North Franklin School District gets grant for upgrades

By Ty Beaver, Tri-City HeraldApril 19, 2013 

The North Franklin School District will receive $465,800 from the state to upgrade heating and cooling systems at several of its schools and its administrative offices.

The state Office of the Superintendent of Public Instruction announced this week that 28 districts will receive almost $20 million to modernize their facilities.

"We are seeing projects that replace old heating systems with newer, more energy-efficient systems," state Superintendent Randy Dorn said. "Some districts are replacing old fluorescent lighting fixtures for which bulbs are no longer being made. Students and staff will benefit from a better indoor environment."

North Franklin officials said the district's upgrades will be carried out in conjunction with already-planned construction projects. The district also will save about $30,000 a year in energy costs.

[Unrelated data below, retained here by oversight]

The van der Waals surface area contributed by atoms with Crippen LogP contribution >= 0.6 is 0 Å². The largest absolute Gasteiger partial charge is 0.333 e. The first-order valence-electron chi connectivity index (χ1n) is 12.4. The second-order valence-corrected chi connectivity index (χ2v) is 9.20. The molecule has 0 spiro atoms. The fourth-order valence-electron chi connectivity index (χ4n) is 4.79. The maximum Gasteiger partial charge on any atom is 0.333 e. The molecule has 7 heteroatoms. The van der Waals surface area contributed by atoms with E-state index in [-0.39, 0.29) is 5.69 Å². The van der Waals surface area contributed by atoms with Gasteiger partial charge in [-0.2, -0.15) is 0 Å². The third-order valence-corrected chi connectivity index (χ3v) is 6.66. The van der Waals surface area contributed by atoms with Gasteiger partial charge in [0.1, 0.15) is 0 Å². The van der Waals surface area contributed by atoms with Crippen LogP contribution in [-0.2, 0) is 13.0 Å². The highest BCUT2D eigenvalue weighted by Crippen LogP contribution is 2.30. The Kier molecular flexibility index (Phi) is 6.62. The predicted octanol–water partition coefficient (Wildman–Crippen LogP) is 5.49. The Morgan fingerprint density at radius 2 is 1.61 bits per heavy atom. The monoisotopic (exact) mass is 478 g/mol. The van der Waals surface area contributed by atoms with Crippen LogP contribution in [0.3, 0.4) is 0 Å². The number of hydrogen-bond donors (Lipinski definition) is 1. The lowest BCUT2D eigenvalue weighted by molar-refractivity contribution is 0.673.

"We're very excited about it," said North Franklin Superintendent Gregg Taylor.

The grants are provided as part of the 2012 Jobs Now Act, state legislation that has provided about $40 million to improve energy efficiency in school facilities during the past year, according to a news release.

Schools benefit from having new infrastructure with lower energy costs while the grants also helped stimulate the construction industry.

North Franklin is only the third Mid-Columbia school district to receive money from the program. Kennewick and Pasco received grants almost a year ago.

Kelly Gregg, North Franklin's director of operations and maintenance, said the grant will specifically go toward projects at Mesa and Basin City elementary schools, Connell High School, and the district's administrative building.

The bulk of the money will pay for new heating and cooling units and new high-efficiency boilers. However, Gregg said he's excited about new control systems included in the equipment.

"They've done so much work, so much advancement to be efficient with your programming," he said, adding it will save money on utilities and staff time.

Along with reduced energy costs and less maintenance, the district will also benefit from incentives offered by utility companies for energy-efficient systems.

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